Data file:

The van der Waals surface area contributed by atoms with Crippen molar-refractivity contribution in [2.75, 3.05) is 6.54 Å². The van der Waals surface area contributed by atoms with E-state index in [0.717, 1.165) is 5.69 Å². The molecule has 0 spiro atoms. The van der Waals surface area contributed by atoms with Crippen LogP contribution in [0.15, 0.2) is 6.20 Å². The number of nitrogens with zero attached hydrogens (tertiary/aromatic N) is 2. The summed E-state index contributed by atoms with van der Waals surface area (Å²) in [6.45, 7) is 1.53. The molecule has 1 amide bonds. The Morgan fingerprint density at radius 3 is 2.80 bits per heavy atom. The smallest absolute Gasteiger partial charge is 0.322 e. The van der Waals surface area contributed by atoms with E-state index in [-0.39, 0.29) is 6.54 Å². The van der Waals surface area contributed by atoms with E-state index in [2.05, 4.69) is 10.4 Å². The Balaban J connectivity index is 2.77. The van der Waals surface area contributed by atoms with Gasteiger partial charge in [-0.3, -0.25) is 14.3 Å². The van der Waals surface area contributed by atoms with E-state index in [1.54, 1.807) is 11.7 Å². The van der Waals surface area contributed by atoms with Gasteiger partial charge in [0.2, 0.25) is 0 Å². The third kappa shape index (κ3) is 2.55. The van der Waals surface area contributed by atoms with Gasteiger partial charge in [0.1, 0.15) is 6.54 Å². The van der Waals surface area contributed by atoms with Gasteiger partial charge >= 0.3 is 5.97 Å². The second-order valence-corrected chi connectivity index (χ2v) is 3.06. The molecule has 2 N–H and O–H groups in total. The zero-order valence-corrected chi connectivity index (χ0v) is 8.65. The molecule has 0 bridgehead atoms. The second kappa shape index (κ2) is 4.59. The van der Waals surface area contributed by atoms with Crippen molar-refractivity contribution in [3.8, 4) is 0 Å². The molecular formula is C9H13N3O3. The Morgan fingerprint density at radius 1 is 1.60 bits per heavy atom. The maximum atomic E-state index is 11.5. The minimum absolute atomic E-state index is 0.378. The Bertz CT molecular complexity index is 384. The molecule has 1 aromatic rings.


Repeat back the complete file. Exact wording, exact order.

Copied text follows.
The van der Waals surface area contributed by atoms with Crippen molar-refractivity contribution in [2.75, 3.05) is 6.54 Å². The van der Waals surface area contributed by atoms with E-state index in [0.717, 1.165) is 5.69 Å². The molecule has 0 spiro atoms. The van der Waals surface area contributed by atoms with Crippen LogP contribution in [0.15, 0.2) is 6.20 Å². The number of nitrogens with zero attached hydrogens (tertiary/aromatic N) is 2. The summed E-state index contributed by atoms with van der Waals surface area (Å²) in [6.45, 7) is 1.53. The molecule has 1 amide bonds. The Morgan fingerprint density at radius 3 is 2.80 bits per heavy atom. The smallest absolute Gasteiger partial charge is 0.322 e. The van der Waals surface area contributed by atoms with E-state index in [-0.39, 0.29) is 6.54 Å². The van der Waals surface area contributed by atoms with E-state index in [2.05, 4.69) is 10.4 Å². The Balaban J connectivity index is 2.77. The van der Waals surface area contributed by atoms with Gasteiger partial charge in [-0.3, -0.25) is 14.3 Å². The van der Waals surface area contributed by atoms with E-state index in [1.54, 1.807) is 11.7 Å². The van der Waals surface area contributed by atoms with Gasteiger partial charge in [0.2, 0.25) is 0 Å². The third kappa shape index (κ3) is 2.55. The van der Waals surface area contributed by atoms with Gasteiger partial charge in [0.1, 0.15) is 6.54 Å². The van der Waals surface area contributed by atoms with Gasteiger partial charge >= 0.3 is 5.97 Å². The second-order valence-corrected chi connectivity index (χ2v) is 3.06. The molecule has 2 N–H and O–H groups in total. The zero-order valence-corrected chi connectivity index (χ0v) is 8.65. The molecule has 0 bridgehead atoms. The second kappa shape index (κ2) is 4.59. The van der Waals surface area contributed by atoms with Crippen molar-refractivity contribution in [3.8, 4) is 0 Å². The molecular formula is C9H13N3O3. The Morgan fingerprint density at radius 1 is 1.60 bits per heavy atom. The maximum atomic E-state index is 11.5. The minimum absolute atomic E-state index is 0.378. The Bertz CT molecular complexity index is 384. The molecule has 1 aromatic rings.